conserve


1con·serve

verb \kən-ˈsərv\

: to keep (something) safe from being damaged or destroyed

: to use (something) carefully in order to prevent loss or waste

con·servedcon·serv·ing

Full Definition of CONSERVE

transitive verb
1
:  to keep in a safe or sound state <he conserved his inheritance>; especially :  to avoid wasteful or destructive use of <conserve natural resources>
2
:  to preserve with sugar
3
:  to maintain (a quantity) constant during a process of chemical, physical, or evolutionary change <conserved DNA sequences>
con·serv·er noun

Examples of CONSERVE

  1. With so little rain, everyone had to conserve water.
  2. We need to conserve our natural resources.
  3. Don't run around too much—you need to conserve your strength.

Origin of CONSERVE

Middle English, from Middle French conserver, from Latin conservare, from com- + servare to keep, guard, observe; akin to Avestan haurvaiti he guards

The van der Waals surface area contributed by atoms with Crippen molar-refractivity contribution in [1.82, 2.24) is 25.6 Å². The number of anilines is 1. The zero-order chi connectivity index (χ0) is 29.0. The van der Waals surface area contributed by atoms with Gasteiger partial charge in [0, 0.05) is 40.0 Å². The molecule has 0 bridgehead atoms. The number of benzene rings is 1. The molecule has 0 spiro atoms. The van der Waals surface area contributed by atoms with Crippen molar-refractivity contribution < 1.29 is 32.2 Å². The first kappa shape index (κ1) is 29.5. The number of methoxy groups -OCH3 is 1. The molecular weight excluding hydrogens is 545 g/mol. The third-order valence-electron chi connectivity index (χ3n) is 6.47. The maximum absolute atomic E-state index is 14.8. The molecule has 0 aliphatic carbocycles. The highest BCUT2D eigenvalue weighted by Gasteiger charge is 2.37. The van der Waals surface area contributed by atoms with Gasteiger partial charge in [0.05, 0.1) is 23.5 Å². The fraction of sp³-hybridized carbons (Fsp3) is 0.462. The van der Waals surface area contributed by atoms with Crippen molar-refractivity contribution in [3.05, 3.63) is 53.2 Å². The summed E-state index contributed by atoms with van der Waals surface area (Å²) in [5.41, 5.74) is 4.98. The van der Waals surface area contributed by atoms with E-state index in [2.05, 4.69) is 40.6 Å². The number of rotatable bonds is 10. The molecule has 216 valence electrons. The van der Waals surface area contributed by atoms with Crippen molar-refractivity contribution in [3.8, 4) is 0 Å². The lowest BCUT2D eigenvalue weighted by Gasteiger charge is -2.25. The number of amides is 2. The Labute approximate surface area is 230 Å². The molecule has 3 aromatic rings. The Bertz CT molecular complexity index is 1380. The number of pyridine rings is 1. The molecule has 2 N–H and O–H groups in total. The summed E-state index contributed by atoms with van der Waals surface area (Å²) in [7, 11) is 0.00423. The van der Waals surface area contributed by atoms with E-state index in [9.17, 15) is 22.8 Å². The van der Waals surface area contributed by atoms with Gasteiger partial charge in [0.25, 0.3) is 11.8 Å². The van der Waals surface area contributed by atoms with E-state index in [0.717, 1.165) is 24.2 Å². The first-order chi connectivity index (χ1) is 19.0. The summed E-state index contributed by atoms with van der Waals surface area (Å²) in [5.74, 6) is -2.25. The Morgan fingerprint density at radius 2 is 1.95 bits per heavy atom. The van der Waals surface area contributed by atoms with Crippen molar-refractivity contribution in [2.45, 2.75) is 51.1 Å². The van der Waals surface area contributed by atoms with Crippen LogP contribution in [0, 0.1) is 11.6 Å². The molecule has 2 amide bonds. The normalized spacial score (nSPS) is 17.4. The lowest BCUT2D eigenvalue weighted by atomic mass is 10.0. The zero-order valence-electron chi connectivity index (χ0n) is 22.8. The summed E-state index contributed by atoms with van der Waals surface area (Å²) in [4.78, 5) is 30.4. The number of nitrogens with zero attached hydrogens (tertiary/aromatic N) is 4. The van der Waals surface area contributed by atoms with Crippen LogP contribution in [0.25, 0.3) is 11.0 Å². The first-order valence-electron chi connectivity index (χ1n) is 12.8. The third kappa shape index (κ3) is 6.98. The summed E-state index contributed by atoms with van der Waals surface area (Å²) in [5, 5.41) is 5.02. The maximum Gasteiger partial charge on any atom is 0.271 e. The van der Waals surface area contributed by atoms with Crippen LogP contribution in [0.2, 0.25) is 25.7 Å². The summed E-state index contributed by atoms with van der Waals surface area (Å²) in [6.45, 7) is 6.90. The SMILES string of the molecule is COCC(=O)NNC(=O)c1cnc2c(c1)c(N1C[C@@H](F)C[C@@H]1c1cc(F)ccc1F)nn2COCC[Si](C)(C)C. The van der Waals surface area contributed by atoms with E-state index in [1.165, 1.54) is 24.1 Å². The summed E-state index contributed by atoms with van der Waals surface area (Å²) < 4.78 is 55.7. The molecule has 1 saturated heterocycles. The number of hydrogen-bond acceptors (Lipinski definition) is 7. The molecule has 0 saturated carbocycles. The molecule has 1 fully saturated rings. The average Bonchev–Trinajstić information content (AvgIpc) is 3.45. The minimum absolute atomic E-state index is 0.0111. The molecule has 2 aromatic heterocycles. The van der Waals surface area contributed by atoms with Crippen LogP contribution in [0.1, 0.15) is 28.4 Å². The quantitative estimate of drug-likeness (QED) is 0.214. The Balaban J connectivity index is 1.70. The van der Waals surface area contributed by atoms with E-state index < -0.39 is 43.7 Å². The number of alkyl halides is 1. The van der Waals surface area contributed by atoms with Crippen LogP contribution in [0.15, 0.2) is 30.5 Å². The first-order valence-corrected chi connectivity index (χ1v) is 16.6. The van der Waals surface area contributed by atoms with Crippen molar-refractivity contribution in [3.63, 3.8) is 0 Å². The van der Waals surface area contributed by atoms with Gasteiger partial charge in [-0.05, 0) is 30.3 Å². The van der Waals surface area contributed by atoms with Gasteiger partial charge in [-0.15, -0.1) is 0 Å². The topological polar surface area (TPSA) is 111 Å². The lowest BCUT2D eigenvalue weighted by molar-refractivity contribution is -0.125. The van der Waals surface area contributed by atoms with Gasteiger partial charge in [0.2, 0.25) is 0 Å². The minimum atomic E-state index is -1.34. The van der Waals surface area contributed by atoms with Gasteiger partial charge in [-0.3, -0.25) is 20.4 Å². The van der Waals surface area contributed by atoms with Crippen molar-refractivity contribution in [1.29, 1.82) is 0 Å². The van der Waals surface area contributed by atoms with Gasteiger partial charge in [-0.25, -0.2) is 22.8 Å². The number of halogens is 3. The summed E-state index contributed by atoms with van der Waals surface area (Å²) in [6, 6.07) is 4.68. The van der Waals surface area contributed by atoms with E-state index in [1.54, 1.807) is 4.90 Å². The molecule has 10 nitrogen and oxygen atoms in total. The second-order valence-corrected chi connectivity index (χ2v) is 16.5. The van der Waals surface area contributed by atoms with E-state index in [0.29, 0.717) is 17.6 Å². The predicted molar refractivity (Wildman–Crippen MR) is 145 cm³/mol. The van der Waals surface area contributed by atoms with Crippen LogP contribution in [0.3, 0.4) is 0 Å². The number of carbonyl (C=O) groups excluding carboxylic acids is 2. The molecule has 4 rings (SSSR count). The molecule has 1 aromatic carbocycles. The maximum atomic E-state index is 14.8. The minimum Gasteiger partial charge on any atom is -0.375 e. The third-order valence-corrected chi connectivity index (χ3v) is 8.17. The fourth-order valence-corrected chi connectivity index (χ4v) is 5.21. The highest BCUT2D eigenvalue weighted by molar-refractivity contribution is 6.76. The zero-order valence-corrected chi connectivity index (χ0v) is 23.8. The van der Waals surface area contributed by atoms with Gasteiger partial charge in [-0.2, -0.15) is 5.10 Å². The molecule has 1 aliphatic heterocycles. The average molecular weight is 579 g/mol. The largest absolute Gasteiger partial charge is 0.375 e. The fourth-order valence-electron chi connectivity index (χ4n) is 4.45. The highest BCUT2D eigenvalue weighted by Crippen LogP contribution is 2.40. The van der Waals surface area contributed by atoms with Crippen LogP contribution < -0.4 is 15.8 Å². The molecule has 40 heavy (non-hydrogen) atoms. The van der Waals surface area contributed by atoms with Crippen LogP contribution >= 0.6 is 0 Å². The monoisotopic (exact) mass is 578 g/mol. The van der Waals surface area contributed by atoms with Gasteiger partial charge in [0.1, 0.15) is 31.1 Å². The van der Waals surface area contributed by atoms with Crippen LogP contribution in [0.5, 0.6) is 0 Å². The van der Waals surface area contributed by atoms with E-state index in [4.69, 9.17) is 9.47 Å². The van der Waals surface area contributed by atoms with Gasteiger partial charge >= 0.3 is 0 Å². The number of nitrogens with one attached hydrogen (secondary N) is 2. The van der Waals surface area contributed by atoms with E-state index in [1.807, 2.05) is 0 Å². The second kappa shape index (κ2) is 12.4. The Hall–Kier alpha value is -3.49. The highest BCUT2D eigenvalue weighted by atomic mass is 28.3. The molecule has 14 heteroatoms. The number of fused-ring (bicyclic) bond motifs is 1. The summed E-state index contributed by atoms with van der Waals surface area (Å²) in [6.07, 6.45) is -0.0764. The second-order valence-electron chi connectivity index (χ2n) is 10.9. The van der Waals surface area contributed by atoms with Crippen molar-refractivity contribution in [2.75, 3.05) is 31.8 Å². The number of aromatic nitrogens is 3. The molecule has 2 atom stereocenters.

First Known Use: 14th century

Other Food Terms

Reuben, calamari, chuck, curry, edamame, foie gras, hummus, leaven, nonpareil, peel

2con·serve

noun \ˈkän-ˌsərv\

: a sweet food made by cooking pieces of fruit with sugar

Full Definition of CONSERVE

1
:  sweetmeat; especially :  a candied fruit
2
:  preserve; specifically :  one prepared from a mixture of fruits

First Known Use of CONSERVE

15th century

Other Food Terms

Reuben, calamari, chuck, curry, edamame, foie gras, hummus, leaven, nonpareil, peel

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